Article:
- Give to him that asketh thee, and from him that would borrow of thee turn not thou away.
- Borrowing has a bad name, but you would be surprised how it helps in a pinch.
- I borrow to pay my honest debts and not to squander foolishly. What's more, I confine my borrowing to those who can well afford it. I don't go around sponging on widows and orphans unless they have plenty.
Hoyt's New Cyclopedia Of Practical Quotations
- Quotes reported in Hoyt's New Cyclopedia Of Practical Quotations (1922), p. 81.
- Great collections of books are subject to certain accidents besides the damp, the worms, and the rats; one not less common is that of the borrowers, not to say a word of the purloiners.
- Isaac D'Israeli, Curiosities of Literature, The Bibliomania.
- He who prefers to give Linus the half of what he wishes to borrow, rather than to lend him the whole, prefers to lose only the half.
- Martial, Epigrams (c. 80-104 AD), Book I, Epistle 75.
- You give me back. Phœbus, my bond for four hundred thousand sesterces; lend me rather a hundred thousand more. Seek some one else to whom you may vaunt your empty present: what I cannot pay you, Phœbus, is my own.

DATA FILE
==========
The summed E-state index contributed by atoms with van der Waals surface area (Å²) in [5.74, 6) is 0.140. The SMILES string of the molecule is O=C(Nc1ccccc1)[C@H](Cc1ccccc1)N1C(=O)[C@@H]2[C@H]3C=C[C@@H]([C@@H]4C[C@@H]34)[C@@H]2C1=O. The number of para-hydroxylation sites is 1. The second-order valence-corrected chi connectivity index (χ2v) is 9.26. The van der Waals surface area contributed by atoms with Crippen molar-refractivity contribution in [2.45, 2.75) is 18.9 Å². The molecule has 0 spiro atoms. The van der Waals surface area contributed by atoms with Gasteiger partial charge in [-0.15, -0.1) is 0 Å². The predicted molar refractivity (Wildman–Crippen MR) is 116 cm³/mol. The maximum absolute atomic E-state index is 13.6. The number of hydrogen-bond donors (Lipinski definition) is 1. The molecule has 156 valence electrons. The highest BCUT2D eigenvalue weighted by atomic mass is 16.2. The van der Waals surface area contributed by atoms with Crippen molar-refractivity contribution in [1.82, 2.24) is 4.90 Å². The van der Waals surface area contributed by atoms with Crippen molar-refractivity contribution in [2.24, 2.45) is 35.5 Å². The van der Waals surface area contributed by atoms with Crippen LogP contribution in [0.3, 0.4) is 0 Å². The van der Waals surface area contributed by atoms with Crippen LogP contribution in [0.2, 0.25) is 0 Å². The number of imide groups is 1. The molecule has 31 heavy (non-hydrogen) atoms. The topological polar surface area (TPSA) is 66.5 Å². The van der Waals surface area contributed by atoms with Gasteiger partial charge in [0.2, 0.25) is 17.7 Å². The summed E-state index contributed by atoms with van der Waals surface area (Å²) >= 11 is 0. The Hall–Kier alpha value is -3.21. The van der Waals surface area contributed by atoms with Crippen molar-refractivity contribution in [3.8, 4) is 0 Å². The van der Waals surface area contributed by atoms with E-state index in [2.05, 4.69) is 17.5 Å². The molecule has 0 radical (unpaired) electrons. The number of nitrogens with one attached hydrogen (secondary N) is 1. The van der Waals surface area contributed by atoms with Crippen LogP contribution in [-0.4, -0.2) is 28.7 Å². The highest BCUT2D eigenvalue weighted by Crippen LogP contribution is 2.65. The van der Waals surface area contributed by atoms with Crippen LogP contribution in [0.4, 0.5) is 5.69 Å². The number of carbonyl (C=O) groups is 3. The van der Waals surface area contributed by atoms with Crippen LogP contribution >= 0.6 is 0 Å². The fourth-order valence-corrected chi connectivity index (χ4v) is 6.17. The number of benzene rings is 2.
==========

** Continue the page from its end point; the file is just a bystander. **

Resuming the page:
- Martial, Epigrams (c. 80-104 AD), Book IX, Epistle 102.
- I have granted you much that you asked: and yet you never cease to ask of me. He who refuses nothing, Atticilla, will soon have nothing to refuse.
- Martial, Epigrams (c. 80-104 AD), Book XII, Epistle 79.
- The borrower is servant to the lender.
- Proverbs, XXII. 7.
- Croyez que chose divine est prester; debvoir est vertu heroïcque.
- Believe me that it is a godlike thing to lend; to owe is a heroic virtue.
- François Rabelais, Pantagruel (1532), Book III, Chapter IV.
- Neither a borrower nor a lender be:
For loan oft loses both itself and friend,
And borrowing dulls the edge of husbandry.
- What question can be here? Your own true heart
Must needs advise you of the only part:
That may be claim'd again which was but lent,
And should be yielded with no discontent,
Nor surely can we find herein a wrong,
That it was left us to enjoy it long.
- Richard Chenevix Trench, The Lent Jewels.
- Who goeth a borrowing
Goeth a sorrowing.
Few lend (but fools)
Their working tools.
- Thomas Tusser, Five Hundred Points of Good Husbandry, September's Abstract; first lines also in June's Abstract.